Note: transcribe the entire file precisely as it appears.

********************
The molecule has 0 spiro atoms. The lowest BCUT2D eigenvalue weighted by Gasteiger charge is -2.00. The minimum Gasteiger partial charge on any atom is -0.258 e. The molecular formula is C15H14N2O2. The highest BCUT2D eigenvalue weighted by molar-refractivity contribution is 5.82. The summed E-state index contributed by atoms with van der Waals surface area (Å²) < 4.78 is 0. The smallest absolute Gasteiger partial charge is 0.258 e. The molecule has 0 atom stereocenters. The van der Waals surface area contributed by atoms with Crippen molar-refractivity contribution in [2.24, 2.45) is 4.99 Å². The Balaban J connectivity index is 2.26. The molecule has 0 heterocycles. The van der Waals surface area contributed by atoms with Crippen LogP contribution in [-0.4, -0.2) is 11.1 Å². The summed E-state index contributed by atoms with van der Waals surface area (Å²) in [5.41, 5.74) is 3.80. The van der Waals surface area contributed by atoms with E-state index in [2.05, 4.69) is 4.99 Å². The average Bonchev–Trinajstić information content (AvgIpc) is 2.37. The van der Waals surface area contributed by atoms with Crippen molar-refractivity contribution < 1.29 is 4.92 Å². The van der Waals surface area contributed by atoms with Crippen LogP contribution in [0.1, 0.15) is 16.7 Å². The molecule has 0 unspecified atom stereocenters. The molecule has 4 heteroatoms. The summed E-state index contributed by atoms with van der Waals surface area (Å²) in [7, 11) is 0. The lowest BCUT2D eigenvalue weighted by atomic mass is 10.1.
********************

The molecule has 0 spiro atoms. The lowest BCUT2D eigenvalue weighted by Gasteiger charge is -2.00. The minimum Gasteiger partial charge on any atom is -0.258 e. The molecular formula is C15H14N2O2. The highest BCUT2D eigenvalue weighted by molar-refractivity contribution is 5.82. The summed E-state index contributed by atoms with van der Waals surface area (Å²) < 4.78 is 0. The smallest absolute Gasteiger partial charge is 0.258 e. The molecule has 0 atom stereocenters. The van der Waals surface area contributed by atoms with Crippen molar-refractivity contribution in [2.24, 2.45) is 4.99 Å². The Balaban J connectivity index is 2.26. The molecule has 0 heterocycles. The van der Waals surface area contributed by atoms with Crippen LogP contribution in [-0.4, -0.2) is 11.1 Å². The summed E-state index contributed by atoms with van der Waals surface area (Å²) in [5.41, 5.74) is 3.80. The van der Waals surface area contributed by atoms with E-state index in [2.05, 4.69) is 4.99 Å². The average Bonchev–Trinajstić information content (AvgIpc) is 2.37. The van der Waals surface area contributed by atoms with Crippen molar-refractivity contribution < 1.29 is 4.92 Å². The van der Waals surface area contributed by atoms with Crippen LogP contribution in [0.1, 0.15) is 16.7 Å². The molecule has 0 unspecified atom stereocenters. The molecule has 4 heteroatoms. The summed E-state index contributed by atoms with van der Waals surface area (Å²) in [7, 11) is 0. The lowest BCUT2D eigenvalue weighted by atomic mass is 10.1.